The wiper seal 53 is slidably carried in a slot that extends along the outer tip of the helical lobe 52, and is spring mounted so as to be biased against the inner surface 54a to 54b of the female groove 54 and then against and around the cylindrical surface 60 of the compressor chamber. The wiper ring 53 is of a low density, low friction material so as to minimize centrifugal forces and heat of friction, and is heat resistant for high temperature operation. A suitable material is graphite-fluorocarbon. Similar wiper seals 53 are provided on both the compressor and expander sections 14 and 18.

In operation, the compessor rotors 31 and 40 are in continuous rotation with an air-fuel mixture being drawn in through an intake port 66 to the intake space 68 and then between the compressor section rotors 31 and 40 where the air-fuel mixture is forced downstream and compressed between the lobe 52 and the walls of the groove 54, finally being forced through the exit port 55 opening from the end of the helical groove 54 and the otherwise solid circular wall 56 of the female rotor 31.


The combustion section 16 comprises a generally cylindrical, body or block 70 rotatably mounted in a complementary cylindrical chamber 71, which is formed in the housing 12 between the compression and expansion sections 14 and 18. The combustion chamber block 70 has two semi-cylindrical combustion chambers 72a and 72b, each with an arcuate intake port 74a and 74b and an arcuate exhaust port 76a and 76b. The intake and exhaust ports 74 and 76 are normally closed by snug sealing engagement of the circular end walls of the housing 70 with the circular end walls 56 and 78 of the female compressor rotor 31 and the female expander rotor 80 to be further described. A pinion 82 on the male compressor rotor shaft 84 drives a gear 86 on the cylindrical combustion block 70 to rotate the combustion block or housing 70 at one-half the speed of the compressor rotors 31 and 40, (also at one-half the speed of the expander rotors 80 and 94 to be described) so that during successive revolutions of the compressor rotors, the compressed air-gas mixture is delivered to alternate chambers 72a and 72b of the combustion unit 16.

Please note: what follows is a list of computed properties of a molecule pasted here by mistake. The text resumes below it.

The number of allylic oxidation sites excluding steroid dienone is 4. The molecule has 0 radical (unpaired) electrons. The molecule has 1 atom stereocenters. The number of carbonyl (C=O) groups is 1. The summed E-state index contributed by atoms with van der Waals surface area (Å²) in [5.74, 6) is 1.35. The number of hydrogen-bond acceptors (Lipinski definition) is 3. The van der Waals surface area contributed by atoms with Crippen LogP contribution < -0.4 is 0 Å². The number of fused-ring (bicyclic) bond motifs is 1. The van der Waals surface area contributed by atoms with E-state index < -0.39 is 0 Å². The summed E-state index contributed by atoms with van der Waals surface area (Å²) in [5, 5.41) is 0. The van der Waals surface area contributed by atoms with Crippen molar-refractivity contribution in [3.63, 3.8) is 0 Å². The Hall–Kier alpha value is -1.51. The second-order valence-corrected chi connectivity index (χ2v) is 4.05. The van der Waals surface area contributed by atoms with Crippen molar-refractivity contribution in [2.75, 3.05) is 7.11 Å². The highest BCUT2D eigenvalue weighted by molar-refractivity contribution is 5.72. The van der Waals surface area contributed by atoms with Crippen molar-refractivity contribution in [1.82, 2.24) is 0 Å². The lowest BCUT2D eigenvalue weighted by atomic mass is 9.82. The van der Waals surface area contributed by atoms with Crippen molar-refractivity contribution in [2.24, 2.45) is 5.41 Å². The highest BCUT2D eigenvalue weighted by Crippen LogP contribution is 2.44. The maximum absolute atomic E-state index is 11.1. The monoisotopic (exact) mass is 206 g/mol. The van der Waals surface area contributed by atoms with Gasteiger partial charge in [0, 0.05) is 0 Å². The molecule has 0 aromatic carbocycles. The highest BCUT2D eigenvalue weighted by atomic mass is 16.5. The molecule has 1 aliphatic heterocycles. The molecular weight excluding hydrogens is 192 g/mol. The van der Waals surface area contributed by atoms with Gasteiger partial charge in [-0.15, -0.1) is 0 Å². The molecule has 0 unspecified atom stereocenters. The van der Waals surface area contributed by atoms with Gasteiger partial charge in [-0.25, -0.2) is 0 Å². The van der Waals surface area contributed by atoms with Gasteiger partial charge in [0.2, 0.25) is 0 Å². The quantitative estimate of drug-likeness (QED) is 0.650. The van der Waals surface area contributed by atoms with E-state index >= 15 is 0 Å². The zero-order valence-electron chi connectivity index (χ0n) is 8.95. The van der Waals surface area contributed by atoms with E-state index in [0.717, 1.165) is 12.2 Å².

A spark plug 88 is mounted in the housing 12 and a spark port 90a or 90b in each combustion chamber 72a and 72b aligns with the spark plug at the appropriate instant for ignition. After combustion, the arcuate exhaust port 76a or 76b of the combustion chamber remains closed for a period to ensure complete combustion, and then the fully combusted gases are evacuated as the entry port 92 into the female expander rotor 80 overtakes the exhaust port 76a or 76b and overtakes the exhaust port 76a or 76b and rotates past.


The expansion or turbine section 18 is very similar in construction to the compressor 14 but with a larger total volume, in the order of twice the compressor volume to allow for more complete expansion of the hot combusted gases within the engine 10. The female expander rotor 80 is coaxial with the female compressor 31, and the male expander rotor 94 is preferably disposed 180° from the axis of the male compressor rotor 31 so as to time properly with the combustion chamber exhaust ports 76a and 76b. Spring-biased wiper seals 96 are mounted in the lobe 98 of the male expander, as in the compressor rotor, and in driving, the upstream cusp of the female rotor is maintained in contact with the trailing face of the male rotor lobe 98. This sealing relationship is maintained by spring loading the output timing gears 99 and 100.